Topography of Desire

“Topography of Desire” while talking about nature, mountain, rock, soil, stone, encompasses, embraces, completes, heals, reflects them. At first glance, an extraordinary docility is observed in the thing(s) retained by artists; maybe this is “an attachment in which the retained one appropriates the retaining one underhandedly,” the reality that the subject is identified with the object by means of “looking,” that “we become the object of the other’s desire,” a mutual “irrational desire.” Artists, with their works at this exhibition, catch a sense of this visual perception experience as a research initiative towards understanding the world, as a desire of empathy; they construct topographies into which they penetrate sometimes indirectly sometimes metaphorically, and present it to the viewer. 

Seçil Büyükkan, with her four-canvas painting, A Nice Place to Die series, constructs a panoramic landscape in the gallery space. This universe of the artist reflected to those paintings as a way of inner healing, an act of therapy –a universe that doesn’t accommodate any clue about space and time– presents imaginary topographies flowing into the viewer’s perception from the canvas surface. Alper Aydın intervenes in volcanic stones that carry a kind of memory of the inner order of nature, with protractors that carry knowledge about the human order. Aydın’s work titled Organic Mistakes that takes his observations of and (temporary) intervention in nature –a decisive principle of his artistic practice in general– via photography to the exhibition space, interprets his perception and experience of nature based on visual oppositions.

Ali İbrahim Öcal constructs a mountain landscape with a 3-D diagram in the gallery space, with his visual, mental and corporeal experience. Öcal, with this work including a research on painter-model and viewer-viewed relation, converts characteristic earth folds, their sharp and amorphous forms into a shining mass at the gallery with the material, colors, depth and light he uses, creating reflections in the perception of the viewer. The title of the work is the physical coordinates of its location: 41° 1’25.87”N - 28° 58’30.51”E. Ali Şentürk completes the parts of the rocks he photographed, that actually vanished away in natural processes, or their invisible parts located underground, with a combination of collage, drawing and sketch techniques. By tackling the human desire towards the embodiment of things in the face of infinite possibilities/opportunities in nature via “imagination and reality,” he helps us to reach to the knowledge of stone, hence its being. Historical and Geological Corrections is located in the gallery space as a modality of the idea of the explicitly existing thing and the mental possession of it.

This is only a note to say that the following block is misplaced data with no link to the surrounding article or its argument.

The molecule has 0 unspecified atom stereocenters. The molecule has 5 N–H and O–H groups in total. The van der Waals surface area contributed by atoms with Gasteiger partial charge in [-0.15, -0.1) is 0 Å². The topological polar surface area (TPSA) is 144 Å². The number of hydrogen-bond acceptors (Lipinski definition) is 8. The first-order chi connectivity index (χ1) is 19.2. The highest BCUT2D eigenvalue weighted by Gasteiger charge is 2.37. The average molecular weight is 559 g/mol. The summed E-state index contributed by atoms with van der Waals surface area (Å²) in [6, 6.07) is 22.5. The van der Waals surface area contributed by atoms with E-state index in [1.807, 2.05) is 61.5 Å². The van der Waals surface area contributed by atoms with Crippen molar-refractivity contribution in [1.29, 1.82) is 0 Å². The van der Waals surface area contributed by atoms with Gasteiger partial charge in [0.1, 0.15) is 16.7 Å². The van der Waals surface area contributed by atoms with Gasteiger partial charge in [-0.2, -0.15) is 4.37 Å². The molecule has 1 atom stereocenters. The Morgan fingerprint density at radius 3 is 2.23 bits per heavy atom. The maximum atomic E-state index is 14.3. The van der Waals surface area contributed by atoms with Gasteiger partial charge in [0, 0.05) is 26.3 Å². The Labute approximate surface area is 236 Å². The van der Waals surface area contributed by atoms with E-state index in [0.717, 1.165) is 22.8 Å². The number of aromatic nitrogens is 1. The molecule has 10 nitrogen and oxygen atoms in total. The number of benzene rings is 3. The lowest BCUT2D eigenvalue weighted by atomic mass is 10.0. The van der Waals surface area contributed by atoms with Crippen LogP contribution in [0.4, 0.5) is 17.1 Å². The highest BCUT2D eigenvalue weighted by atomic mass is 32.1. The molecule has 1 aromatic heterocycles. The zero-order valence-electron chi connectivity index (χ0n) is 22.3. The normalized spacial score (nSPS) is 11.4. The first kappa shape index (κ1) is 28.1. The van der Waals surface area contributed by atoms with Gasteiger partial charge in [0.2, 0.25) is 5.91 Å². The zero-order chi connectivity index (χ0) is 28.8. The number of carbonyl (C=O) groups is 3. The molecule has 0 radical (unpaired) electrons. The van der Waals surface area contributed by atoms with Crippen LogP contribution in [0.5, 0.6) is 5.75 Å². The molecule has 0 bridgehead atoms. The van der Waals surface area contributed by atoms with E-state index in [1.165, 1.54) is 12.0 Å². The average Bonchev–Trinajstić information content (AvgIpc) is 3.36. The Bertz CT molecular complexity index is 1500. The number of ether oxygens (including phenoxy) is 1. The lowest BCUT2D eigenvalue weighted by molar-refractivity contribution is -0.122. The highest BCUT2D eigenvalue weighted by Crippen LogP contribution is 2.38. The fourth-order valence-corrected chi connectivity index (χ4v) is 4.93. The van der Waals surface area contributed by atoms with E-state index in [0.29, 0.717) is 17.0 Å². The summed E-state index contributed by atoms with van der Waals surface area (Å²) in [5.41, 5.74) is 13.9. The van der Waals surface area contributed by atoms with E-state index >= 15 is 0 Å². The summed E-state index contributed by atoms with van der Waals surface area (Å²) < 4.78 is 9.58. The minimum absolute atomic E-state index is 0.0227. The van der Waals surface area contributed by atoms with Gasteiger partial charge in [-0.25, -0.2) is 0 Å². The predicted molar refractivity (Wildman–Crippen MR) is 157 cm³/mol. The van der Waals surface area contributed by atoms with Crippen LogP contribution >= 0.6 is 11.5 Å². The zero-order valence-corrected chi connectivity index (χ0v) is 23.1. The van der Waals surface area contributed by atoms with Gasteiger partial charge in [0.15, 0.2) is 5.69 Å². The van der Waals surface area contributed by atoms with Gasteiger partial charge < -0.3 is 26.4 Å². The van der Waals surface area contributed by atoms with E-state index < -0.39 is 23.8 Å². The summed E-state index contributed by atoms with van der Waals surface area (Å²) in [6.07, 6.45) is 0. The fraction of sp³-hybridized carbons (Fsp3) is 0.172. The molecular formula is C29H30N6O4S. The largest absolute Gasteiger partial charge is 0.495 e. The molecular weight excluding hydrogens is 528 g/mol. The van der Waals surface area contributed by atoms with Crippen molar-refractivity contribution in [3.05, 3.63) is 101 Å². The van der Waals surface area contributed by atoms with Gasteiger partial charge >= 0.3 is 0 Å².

The exhibition will be visited until December 30th at Sabancı University Kasa Gallery